Why Mercy Otis Warren Belongs in the Pantheon of American Founders
Mercy Otis Warren was a highly influential writer and supporter of American independence in an era when women didn’t write for the public.
March is National Women’s History Month. But despite the heightened attention it brings to women’s influence in American history, one continues to get far too little attention — Mercy Otis Warren (1728-1814). After all, she has been called “The Conscience of the American Revolution,” both Thomas Jefferson and John Adams called her a genius, and Elizabeth Ellet described her as “the most remarkable woman who lived in the days of the American Revolution.”
Mercy Warren was the sister of James Otis and the wife of James Warren, both intense revolutionaries, and hosted groups including the Sons of Liberty and Committees of Correspondence in her home. However, it was primarily her writing that made her “perhaps the most important of Revolutionary War women.”
Warren wrote plays, poetry, and more (anonymously, until her 1790 Poems, Dramatic and Miscellaneous), as well as corresponding with many of America’s leading figures. But she is best known for a series of pro-independence plays that attacked British policies and officials, including The Adulateur (1772), The Defeat (1773), The Group (1775), and The Blockheads (1776).
She wrote the anti-federalist Observations on the New Constitution By a Columbian Patriot (initially attributed to Elbridge Gerry) in 1788, objecting to the US Constitution for failing to include a bill of rights and safeguarding against a standing army, and other issues, as well as the three-volume The Rise, Progress and Termination of the American Revolution (1805), her eyewitness account of the revolution.
Consider some of her most memorable insights.
We have seen in all ages the many become the slaves of the few … once aroused to a consciousness of the native freedom and equal rights of man, everyone revolts at the idea of servitude.
The game of deception is played over and over … that mankind in general are incapable of the enjoyment of that liberty which nature seems to prescribe.
Mankind may amuse themselves with theoretic systems of liberty … but we can only discern its true value by the practical and wretched effects of slavery.
The perfectibility of man … may be left to the dreaming socialist … while that rational liberty, to which all have a right, [must] be exhibited and defended by men of principle and heroism who better understand the laws of social order.
Government is instituted for the protection, safety and happiness of the people … [who] have an incontestable right to check the creatures of their own creation … to guard the life, liberty and property of the community.
The rights of individuals ought to be the primary object of all government and cannot be too securely guarded by the most explicit declarations in their favor.
Every domestic enjoyment depends on … the right of personal liberty, which everyone justly claims.
When the first rudiments of society have been established, the right of private property has been held sacred.
A sacred regard to personal liberty and the protection of private property were … embraced by all who had any just ideas of government, law, equity, or morals. These were the rights of men.
America … stepped forth in vindication of the rights of human nature.
America has fought for the boon of liberty … guard it on every side that it might not be sported away by the folly of the people or the intrigue or deception of their rulers.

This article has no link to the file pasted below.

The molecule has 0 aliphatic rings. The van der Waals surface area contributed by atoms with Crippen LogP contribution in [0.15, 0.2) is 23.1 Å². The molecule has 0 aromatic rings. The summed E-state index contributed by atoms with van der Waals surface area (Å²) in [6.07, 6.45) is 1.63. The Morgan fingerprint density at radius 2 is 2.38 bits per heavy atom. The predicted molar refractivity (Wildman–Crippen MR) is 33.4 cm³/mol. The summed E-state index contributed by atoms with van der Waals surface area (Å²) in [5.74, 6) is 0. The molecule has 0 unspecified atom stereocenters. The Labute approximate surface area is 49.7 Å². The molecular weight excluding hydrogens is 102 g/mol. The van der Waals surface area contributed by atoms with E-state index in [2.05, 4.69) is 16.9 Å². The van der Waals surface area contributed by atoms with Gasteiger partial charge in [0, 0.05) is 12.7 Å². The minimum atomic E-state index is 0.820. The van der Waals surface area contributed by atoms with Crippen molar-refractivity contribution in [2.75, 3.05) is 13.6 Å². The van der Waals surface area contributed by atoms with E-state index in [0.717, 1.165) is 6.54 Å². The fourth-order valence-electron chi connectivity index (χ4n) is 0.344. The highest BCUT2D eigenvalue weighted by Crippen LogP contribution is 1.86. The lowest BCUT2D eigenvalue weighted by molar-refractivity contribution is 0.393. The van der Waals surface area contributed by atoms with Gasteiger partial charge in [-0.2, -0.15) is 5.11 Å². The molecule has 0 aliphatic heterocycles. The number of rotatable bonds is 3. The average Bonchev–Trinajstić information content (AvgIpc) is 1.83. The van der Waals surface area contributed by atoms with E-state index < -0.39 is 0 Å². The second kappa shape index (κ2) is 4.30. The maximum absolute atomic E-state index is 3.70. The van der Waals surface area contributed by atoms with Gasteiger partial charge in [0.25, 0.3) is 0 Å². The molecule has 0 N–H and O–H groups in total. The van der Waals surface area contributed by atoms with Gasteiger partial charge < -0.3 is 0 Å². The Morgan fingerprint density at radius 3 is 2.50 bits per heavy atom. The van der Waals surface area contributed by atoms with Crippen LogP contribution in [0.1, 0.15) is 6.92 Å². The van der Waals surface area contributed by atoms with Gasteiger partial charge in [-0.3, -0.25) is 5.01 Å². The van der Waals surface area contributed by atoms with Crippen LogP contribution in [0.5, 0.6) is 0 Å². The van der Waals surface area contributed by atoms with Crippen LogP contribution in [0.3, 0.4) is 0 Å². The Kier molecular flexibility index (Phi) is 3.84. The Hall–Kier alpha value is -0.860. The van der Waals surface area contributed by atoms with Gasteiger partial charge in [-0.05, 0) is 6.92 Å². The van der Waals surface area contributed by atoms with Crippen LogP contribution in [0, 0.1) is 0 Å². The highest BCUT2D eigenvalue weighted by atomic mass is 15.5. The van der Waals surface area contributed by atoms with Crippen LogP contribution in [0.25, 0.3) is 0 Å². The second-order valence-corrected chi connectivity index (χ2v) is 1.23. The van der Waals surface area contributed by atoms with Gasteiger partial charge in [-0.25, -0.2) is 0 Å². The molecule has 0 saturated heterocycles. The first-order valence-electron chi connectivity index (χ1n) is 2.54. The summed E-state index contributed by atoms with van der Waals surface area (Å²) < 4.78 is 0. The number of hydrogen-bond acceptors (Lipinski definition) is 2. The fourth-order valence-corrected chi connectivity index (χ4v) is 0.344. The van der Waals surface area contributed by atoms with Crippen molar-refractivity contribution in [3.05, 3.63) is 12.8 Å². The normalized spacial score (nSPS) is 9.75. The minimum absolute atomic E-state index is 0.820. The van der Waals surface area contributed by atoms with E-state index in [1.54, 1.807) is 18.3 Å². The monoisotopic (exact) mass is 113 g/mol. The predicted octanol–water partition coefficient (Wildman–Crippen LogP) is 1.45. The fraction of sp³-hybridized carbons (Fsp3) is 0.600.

It is necessary to guard at every point against the intrigues of artful or ambitious men who may subvert the [constitutional] system … most conducive to the general happiness of society.
The independence of the United States must be secured by an undeviating adherence to the principles that produced the Revolution … grounded in the natural equality of man … and that sovereignty which cannot be ceded either to representatives or to kings.
Resist the first approaches of tyranny, which … threaten to sweep away the rights for which the brave Sons of America have fought.
Any attempt [to] … subvert the Constitution or undermine the just principles which wrought out the American Revolution cannot be too severely censured.
It is necessary for every American … to stop the dissemination of principles evidently destructive of the cause for which they have bled … to rescue and save their civil and religious rights from the outstretched arm of tyranny.
There are still many among us who revere [Liberty’s] name too much to relinquish the rights of man.
[America’s] principles … may finally … spread universal liberty and peace as far … as is compatible with the present state of human nature.
Mercy Otis Warren was a highly influential writer backing American independence and government based in liberty, in an era when women didn’t write for the public. As someone who has been termed “the real daughter of the American Revolution,” she deserves to be included with our founders, rather than excluded by focusing attention only on our founding fathers, as an articulate voice for our founding principle of liberty, America’s role in making it into reality and what it takes to preserve the liberty hard-won in the American Revolution.
Her stirring commitment to liberty is no less important to maintain today, because
Public opinion, when grounded on false principles … sometimes creates a tyranny, felt by the minority more severely than that usually inflicted by [a] monarch.
Gary M. Galles is a professor of economics at Pepperdine University. His recent books include Faulty Premises, Faulty Policies (2014) and Apostle of Peace (2013). He is a member of the FEE Faculty Network.
Originally published at Fee.org. Reprinted with permission.